Parkinson’s fails to slow Trevor
ON Sunday, August 27, Leongatha’s Pearl and Trevor White will take part in their ninth Parkinson’s Victoria fundraiser: a walk in the park.
Trevor was diagnosed with Parkinson’s disease around 20 years ago.
The walk, which starts at Federation Square in Melbourne, is held to raise funds for Parkinson’s Victoria and awareness of the debilitating disease.
Trevor and Pearl’s daughter and niece will be completing the walk this year as well.
Last year, Trevor completed the walk on his own, completing the two kilometre course, helped by a “complete stranger” who made sure he didn’t fall into the river.
“She was a very pleasant lady,” he said.
This year, Trevor said he is determined to complete the four kilometre walk.
“Last year was the first time I had done the two kilometre walk. I reckon I can handle the four kilometre course again this year,” he said.
This year marks the 200th anniversary of Dr James Parkinson’s Essay on the Shaking Palsy, written in 1817.
Dr Parkinson was the first person to describe ‘paralysis agitans’, a condition that would later be renamed Parkinson’s disease.
Pearl said they are still using the same symptoms described by Dr Parkinson in 1918 to diagnose Parkinson’s disease today.
She said it demonstrated the understanding of the disease hasn’t come that far.
“However, there is extensive research going on,” she said.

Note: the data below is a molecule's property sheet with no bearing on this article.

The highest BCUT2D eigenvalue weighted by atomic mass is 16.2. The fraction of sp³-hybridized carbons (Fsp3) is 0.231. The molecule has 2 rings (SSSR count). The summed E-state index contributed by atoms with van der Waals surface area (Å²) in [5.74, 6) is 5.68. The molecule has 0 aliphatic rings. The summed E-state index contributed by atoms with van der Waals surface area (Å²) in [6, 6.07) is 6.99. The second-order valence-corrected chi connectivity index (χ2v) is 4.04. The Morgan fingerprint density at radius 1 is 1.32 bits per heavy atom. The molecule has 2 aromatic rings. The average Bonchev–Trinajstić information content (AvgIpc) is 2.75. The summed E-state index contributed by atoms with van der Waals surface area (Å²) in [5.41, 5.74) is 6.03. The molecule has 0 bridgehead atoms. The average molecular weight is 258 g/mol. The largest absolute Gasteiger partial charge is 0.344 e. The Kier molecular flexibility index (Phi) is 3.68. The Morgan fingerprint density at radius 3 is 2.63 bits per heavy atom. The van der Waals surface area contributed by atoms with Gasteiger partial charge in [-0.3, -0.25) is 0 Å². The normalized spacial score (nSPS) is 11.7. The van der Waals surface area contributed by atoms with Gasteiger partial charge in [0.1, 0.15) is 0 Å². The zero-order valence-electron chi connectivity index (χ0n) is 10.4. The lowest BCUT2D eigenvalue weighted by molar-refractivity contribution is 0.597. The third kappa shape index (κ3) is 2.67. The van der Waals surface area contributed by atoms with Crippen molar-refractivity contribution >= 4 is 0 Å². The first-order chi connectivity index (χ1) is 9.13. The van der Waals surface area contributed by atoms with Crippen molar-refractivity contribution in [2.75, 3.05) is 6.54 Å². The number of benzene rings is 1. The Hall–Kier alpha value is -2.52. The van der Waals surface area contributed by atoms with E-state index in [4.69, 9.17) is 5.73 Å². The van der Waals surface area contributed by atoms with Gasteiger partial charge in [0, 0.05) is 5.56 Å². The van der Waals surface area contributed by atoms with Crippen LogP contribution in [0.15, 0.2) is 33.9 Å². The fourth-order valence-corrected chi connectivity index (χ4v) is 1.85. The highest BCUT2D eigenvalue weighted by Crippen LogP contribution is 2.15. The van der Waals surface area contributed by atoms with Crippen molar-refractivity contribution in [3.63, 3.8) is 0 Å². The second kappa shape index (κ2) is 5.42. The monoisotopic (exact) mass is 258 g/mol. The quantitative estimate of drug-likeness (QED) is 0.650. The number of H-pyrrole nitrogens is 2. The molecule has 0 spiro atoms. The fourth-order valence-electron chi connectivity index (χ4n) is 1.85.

When Trevor was first diagnosed with Parkinson’s disease, neither he nor Pearl knew much about it.
“It was hidden when we were young and growing up and there wasn’t too much medication available,” Pearl said.
Thirteen years ago, the South Gippsland Parkinson’s Support Group was formed, of which Trevor was the secretary/treasurer for over 10 years.
He has found writing more difficult in the last few years, so gave up his position on the committee, but still attends meetings.
Pearl said there are people living with Parkinson’s locally, who don’t think they need a support group
“We didn’t either and for some it could be a bit frightening,” she said.
To the Whites, the support group has been a source of invaluable information and a place to meet new friends.
After the diseased caused Trevor to give up wood working and driving, playing croquet is something he is still capable of doing.
He said he was very appreciative of the support he receives from the Leongatha Croquet Club.
“They take great care of me,” he said.
Pearl and Trevor have also recently been named as life members of the Woorayl Probus Club.
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